In March, Social Security will stop mailing checks to all but a small percentage of retirees. About 5 million seniors still get their benefits in the form of a check – and if you are one of them, what alternatives do you have for the future?
The new options: direct deposit or a Direct Express debit card. Most Social Security recipients receive their benefits by direct deposit – that is, the Treasury Department sends an electronic message to a bank or credit union crediting the retiree’s account with the amount of the payment.
Since 2008, about 3 million Social Security recipients have opted to use the Direct Express MasterCard, a Treasury-recommended prepaid debit card. On payment day each month, the amount of the Social Security payment is automatically credited to the card. About two-thirds of Direct Express card users were “unbanked” when they signed up for the card – that is, they had no bank account of any kind.
The debit card has some drawbacks. While it carries no monthly fees or overdraft charges, you get one fee-free ATM withdrawal a month with it – provided you make that withdrawal at one of the 50,000 ATMs in the network for the card. Additional withdrawals within the ATM network have 90-cent fees attached, and you will incur the usual $1.50-3.00 ATM fee per withdrawal at banks outside the network. On the other hand, retirees can save a bit of money – maybe as much as $5 a month or $60 a year in checking fees – if they simply go the direct deposit route.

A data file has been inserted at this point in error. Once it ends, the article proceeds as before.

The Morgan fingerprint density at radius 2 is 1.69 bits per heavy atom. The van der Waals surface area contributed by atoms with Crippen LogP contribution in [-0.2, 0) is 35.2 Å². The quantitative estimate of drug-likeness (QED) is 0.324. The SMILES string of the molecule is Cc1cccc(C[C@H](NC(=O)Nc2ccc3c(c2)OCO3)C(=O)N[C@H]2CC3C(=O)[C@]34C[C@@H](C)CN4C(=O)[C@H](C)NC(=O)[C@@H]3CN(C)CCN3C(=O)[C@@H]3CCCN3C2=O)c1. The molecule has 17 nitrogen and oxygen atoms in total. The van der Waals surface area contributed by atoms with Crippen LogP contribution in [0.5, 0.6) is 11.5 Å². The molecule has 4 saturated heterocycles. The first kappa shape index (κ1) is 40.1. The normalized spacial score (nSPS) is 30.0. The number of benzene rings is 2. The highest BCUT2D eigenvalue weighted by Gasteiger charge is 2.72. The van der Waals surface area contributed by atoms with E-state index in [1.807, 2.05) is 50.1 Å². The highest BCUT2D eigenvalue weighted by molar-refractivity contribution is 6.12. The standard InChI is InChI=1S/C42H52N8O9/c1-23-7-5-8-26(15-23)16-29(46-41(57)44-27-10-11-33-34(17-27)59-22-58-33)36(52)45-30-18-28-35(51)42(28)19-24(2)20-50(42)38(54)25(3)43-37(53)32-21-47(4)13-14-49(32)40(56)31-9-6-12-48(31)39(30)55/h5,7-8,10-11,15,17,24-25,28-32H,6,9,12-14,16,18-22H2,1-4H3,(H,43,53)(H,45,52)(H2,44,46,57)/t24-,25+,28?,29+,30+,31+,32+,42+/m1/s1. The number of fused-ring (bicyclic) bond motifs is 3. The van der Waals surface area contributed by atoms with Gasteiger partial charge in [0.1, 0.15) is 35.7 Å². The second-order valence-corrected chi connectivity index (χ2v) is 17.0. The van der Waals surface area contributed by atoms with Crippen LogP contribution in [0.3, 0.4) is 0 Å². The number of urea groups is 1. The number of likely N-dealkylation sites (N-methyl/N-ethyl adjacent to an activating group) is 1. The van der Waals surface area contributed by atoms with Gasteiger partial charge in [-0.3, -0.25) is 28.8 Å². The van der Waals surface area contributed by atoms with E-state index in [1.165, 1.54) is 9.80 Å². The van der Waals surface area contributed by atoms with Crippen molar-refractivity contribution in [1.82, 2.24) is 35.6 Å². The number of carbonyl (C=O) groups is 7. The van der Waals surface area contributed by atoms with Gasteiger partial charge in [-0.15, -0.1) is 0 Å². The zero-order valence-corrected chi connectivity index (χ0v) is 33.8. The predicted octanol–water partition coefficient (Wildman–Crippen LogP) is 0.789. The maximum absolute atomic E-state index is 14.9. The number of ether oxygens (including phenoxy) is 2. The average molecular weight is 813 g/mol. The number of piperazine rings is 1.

The change will be encouraged, not demanded. While the Treasury Department’s Go Direct website (godirect.com) gives the impression that Social Security will abruptly stop sending out checks on March 1, this is not exactly the case.
“We will not interrupt payments if a person does not comply nor will we switch a payment method automatically,” Walt Henderson, director of the GoDirect program, told the Detroit Free Press. By March, seniors getting checks from the program may get a letter offering assistance to help them change over to the debit card or direct deposit option. “You will still get a paper check,” Henderson stated to the Washington Post, “but you will be hearing from us in a more personal way.”
What if you still want a check in the mail? Call the Treasury Department’s Go Direct hotline at 800-333-1795 and request a waiver. Waivers may be granted if a retiree lives in a rural area, or if certain mental impairments make the electronic deposit or debit card options too confusing.
Some seniors will continue to get checks. If you were born on or before May 1, 1921, you get an automatic waiver – you will still get your Social Security income by check unless you want to change to one of the other options.
Why is this move being made? The federal government can save some money this way. It costs 92 cents more to print and mail a check to a Social Security recipient compared to electronic payment methods. By ending the printing of Social Security checks, about $1 billion in federal savings can be realized over the next decade.
In addition to Social Security payments, other kinds of federal payments will also be converted to electronic delivery starting March 1 – paper checks are on the way out this spring for Supplemental Security Income payments, Veterans Affairs benefits, Railroad Retirement Board or Office of Personnel Management benefits, and other assorted non-tax federal payments as well.
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